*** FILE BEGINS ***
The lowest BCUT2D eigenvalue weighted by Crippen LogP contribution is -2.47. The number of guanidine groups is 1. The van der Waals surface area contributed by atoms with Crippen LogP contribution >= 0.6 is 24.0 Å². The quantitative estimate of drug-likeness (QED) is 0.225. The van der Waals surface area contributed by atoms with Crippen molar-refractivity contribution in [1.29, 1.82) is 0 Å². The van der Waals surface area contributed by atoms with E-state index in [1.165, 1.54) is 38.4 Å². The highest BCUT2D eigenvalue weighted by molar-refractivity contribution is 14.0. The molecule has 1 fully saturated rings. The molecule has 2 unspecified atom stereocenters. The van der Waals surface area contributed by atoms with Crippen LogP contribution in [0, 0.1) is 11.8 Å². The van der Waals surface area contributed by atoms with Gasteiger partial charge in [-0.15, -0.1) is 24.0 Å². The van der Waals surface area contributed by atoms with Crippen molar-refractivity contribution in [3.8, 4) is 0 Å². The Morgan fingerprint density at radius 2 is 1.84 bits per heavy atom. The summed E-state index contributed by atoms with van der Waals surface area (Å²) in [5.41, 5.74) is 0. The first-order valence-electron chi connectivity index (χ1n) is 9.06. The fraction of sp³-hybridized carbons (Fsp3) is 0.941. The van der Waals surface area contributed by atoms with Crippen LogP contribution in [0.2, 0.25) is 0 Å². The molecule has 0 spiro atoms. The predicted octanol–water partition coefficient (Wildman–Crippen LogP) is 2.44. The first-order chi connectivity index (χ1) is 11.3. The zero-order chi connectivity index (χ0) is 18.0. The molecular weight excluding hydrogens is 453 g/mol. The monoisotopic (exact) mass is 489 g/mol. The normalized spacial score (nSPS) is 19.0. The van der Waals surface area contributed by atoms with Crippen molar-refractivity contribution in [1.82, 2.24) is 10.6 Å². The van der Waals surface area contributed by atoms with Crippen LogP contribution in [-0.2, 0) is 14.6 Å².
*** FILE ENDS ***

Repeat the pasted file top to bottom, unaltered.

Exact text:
The lowest BCUT2D eigenvalue weighted by Crippen LogP contribution is -2.47. The number of guanidine groups is 1. The van der Waals surface area contributed by atoms with Crippen LogP contribution >= 0.6 is 24.0 Å². The quantitative estimate of drug-likeness (QED) is 0.225. The van der Waals surface area contributed by atoms with Crippen molar-refractivity contribution in [1.29, 1.82) is 0 Å². The van der Waals surface area contributed by atoms with E-state index in [1.165, 1.54) is 38.4 Å². The highest BCUT2D eigenvalue weighted by molar-refractivity contribution is 14.0. The molecule has 1 fully saturated rings. The molecule has 2 unspecified atom stereocenters. The van der Waals surface area contributed by atoms with Crippen LogP contribution in [0, 0.1) is 11.8 Å². The van der Waals surface area contributed by atoms with Gasteiger partial charge in [-0.15, -0.1) is 24.0 Å². The van der Waals surface area contributed by atoms with Crippen molar-refractivity contribution in [3.8, 4) is 0 Å². The Morgan fingerprint density at radius 2 is 1.84 bits per heavy atom. The summed E-state index contributed by atoms with van der Waals surface area (Å²) in [5.41, 5.74) is 0. The first-order valence-electron chi connectivity index (χ1n) is 9.06. The fraction of sp³-hybridized carbons (Fsp3) is 0.941. The van der Waals surface area contributed by atoms with Crippen LogP contribution in [0.2, 0.25) is 0 Å². The molecule has 0 spiro atoms. The predicted octanol–water partition coefficient (Wildman–Crippen LogP) is 2.44. The first-order chi connectivity index (χ1) is 11.3. The zero-order chi connectivity index (χ0) is 18.0. The molecular weight excluding hydrogens is 453 g/mol. The monoisotopic (exact) mass is 489 g/mol. The normalized spacial score (nSPS) is 19.0. The van der Waals surface area contributed by atoms with Crippen molar-refractivity contribution in [1.82, 2.24) is 10.6 Å². The van der Waals surface area contributed by atoms with Crippen LogP contribution in [-0.2, 0) is 14.6 Å².